When we look at this, the average basket of $98 is on par with both Myer and David Jones. While people do over-spend at new store openings, it is seemingly unfathomable that a cosmetics retailer can sell more per transaction than a retailer than sells designer label fashion, homewares and electronics.
However, the good news for the department stores is that customers seem to be more in the “stocking up” mode. Meaning revisit rates aren’t as high as the department stores. Time will tell of Sephora settles to be more like Myer or more like Priceline in the months to come.
Super-pharmacies might indeed be the first to buckle
While a lot of early media and analyst focus has been given to Myer and David Jones in terms of the Sephora impact, the more impending concern might be the super-pharmacies, like Priceline.
Both owned by the same parent Australian Pharmaceutical Industries, Priceline (10 stores in CBD) and Soul Pattinson (160 Pitt Street, just a few shopfronts down from Sephora) run a group of full-range “health and beauty” focussed pharmacies in Sydney’s CBD. These are more than just classic suburban chemists and draw a lot of foot-traffic and sales from its personal care and cosmetics lines. To date, they don’t just compete with the department stores for higher value cosmetics customers, but also the 600 other smaller pharmacies in the Sydney CBD area – that are typically focussed on the their dispensary functions (prescription medicine).
The hypothesis is that as competition for the higher value beauty segment intensifies, the viability of these stores may come under pressure.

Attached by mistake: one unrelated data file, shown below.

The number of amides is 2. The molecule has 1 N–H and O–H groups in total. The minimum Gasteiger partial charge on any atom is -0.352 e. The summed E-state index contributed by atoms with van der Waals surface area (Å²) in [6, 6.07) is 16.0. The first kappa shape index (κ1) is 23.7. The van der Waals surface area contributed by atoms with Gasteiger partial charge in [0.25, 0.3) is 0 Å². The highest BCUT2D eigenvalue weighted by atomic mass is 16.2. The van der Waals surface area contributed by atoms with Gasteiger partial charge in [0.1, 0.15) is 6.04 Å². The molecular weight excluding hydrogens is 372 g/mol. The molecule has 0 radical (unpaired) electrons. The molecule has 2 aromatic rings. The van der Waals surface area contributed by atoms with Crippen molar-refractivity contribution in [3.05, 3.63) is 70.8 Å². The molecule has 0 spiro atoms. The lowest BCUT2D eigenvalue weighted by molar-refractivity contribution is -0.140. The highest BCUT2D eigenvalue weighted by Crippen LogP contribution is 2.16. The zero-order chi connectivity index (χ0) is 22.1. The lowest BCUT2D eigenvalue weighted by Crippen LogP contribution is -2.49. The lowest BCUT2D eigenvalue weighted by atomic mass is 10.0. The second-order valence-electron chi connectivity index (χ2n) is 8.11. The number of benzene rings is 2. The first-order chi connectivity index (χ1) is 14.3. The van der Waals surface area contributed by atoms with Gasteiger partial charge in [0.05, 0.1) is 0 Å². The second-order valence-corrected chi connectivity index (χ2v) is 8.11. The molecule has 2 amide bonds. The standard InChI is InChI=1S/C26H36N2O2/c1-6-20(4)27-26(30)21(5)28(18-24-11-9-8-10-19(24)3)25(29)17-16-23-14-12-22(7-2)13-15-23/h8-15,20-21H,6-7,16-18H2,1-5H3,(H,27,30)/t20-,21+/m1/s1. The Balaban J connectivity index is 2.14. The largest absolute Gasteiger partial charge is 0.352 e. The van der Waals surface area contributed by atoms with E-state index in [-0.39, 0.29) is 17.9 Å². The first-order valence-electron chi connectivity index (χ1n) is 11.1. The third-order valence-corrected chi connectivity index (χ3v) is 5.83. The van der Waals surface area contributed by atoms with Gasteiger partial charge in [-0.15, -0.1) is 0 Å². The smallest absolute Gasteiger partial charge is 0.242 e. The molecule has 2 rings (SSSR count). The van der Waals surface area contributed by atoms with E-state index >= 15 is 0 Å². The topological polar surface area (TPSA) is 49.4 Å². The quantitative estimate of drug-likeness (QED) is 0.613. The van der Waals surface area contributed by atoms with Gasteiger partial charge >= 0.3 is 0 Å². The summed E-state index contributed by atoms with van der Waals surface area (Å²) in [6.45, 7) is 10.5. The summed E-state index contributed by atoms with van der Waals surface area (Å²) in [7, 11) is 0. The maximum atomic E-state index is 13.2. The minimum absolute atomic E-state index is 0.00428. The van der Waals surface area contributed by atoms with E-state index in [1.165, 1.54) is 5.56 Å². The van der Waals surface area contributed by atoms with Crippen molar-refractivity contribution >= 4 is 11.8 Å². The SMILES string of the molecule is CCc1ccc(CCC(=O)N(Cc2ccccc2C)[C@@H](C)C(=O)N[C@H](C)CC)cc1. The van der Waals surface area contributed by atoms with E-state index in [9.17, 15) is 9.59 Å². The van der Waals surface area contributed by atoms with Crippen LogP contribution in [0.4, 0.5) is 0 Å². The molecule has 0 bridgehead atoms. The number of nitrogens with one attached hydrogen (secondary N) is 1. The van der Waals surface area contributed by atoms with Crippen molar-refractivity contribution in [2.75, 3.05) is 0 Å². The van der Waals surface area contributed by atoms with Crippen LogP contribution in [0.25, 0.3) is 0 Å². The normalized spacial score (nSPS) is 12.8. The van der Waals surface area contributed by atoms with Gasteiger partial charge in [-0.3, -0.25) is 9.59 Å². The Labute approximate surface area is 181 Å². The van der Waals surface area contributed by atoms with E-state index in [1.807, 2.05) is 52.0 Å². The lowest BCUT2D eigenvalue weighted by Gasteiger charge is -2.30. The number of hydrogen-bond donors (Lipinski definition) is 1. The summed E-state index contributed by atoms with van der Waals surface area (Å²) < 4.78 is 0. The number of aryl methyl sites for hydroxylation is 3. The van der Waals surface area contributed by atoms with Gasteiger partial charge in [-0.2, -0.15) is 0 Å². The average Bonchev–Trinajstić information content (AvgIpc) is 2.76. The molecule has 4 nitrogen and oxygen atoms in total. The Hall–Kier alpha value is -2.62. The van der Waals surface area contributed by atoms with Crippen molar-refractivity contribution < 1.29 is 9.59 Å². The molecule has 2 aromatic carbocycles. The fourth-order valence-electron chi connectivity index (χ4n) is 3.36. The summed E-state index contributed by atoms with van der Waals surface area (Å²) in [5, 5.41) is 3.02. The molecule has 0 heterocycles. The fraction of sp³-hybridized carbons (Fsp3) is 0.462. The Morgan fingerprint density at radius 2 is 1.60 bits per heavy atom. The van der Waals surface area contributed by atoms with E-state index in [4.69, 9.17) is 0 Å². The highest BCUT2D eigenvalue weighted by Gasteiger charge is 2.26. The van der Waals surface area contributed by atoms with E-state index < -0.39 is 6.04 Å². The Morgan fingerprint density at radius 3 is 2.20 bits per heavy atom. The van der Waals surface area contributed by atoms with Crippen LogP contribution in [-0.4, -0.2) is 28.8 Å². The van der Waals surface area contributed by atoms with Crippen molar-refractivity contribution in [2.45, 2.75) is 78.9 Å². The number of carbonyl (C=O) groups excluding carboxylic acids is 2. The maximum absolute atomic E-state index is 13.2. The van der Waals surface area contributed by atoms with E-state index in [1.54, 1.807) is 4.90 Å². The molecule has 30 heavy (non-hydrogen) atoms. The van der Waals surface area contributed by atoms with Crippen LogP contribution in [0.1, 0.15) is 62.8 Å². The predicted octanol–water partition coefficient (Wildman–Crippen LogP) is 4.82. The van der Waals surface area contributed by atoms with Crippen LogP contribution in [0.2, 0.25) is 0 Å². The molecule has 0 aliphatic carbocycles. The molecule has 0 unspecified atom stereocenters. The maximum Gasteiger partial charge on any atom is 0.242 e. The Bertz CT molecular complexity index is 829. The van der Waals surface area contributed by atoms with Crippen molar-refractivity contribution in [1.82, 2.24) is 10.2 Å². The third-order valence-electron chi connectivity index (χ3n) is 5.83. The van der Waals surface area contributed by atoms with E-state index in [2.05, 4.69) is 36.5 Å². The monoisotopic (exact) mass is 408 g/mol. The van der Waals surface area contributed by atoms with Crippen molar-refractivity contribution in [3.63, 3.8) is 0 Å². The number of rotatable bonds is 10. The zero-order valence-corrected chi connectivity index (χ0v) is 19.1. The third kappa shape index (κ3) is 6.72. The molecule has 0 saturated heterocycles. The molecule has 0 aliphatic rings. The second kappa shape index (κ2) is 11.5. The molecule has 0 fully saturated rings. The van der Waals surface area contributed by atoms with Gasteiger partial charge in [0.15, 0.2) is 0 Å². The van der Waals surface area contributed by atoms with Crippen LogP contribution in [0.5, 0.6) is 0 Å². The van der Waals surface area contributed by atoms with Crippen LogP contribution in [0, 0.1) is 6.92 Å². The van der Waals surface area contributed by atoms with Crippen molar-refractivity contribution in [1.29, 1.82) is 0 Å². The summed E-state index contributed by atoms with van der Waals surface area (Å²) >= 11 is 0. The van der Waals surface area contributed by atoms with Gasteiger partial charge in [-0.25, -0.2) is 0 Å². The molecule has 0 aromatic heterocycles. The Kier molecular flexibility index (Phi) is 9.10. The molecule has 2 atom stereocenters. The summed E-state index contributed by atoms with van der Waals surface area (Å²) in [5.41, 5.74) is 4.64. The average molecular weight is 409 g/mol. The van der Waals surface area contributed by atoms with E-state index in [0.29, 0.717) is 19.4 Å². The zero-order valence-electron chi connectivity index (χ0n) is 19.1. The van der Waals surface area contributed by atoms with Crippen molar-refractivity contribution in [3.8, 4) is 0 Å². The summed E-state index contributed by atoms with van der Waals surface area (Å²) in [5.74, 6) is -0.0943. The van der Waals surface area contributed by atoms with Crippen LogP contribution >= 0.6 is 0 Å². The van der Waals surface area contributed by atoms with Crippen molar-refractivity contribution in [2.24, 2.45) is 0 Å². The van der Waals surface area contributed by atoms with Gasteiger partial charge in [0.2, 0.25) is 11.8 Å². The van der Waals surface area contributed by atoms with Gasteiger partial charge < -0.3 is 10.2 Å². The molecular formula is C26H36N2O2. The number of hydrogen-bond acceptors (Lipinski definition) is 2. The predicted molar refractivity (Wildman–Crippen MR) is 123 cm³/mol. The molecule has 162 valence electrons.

Indeed, when we look at the change in number of transactions and average spend, the impact on the department stores and the super-pharmacies are very different. The department stores are challenged by less traffic, but compensated with higher spending per transaction. Meanwhile, the reverse is the case for Priceline and Soul Pattinson.
Given the range and store layout, Priceline and Soul Pattinson may find it difficult to up-sell customers that come in for small purchases. Particularly with Sephora down the road. Additionally, any desire to perhaps tackle the competition on price may be rebuffed by Sephora’s reactions to the recent “Australian Tax” pricing criticism.
In contrast, the department stores have more room to absorb the competition, and more floorspace and range to try to up-sell, as the data already appears to show.
Though a global success, Sephora is not without its failures, with withdrawals from markets in Japan and Germany. Whether it will succeed in Australia like in Singapore or the US remains to be seen. Sephora has a lofty target of a 10% share of the Australian cosmetics market, and on the strength of this data dominated by the likes of Myer and Priceline, their initial execution to take the competition head on seems to be on the money.
- Our data comes from the real-spending of Pocketbook users, with all data de-identified, aggregated and analysed internally to protect security and privacy of our users data.
- We have 100,000+ Aussies using our app. Out of that batch of 100,000, we sampled 60,000 of them for this study. We do this by using a method called k-means clustering.
- Using analysis from Macquarie, we estimated that 13% of all spending by Pocketbook users in Myer and David Jones Sydney CBD stores was from the cosmetic department and adjusted our data accordingly.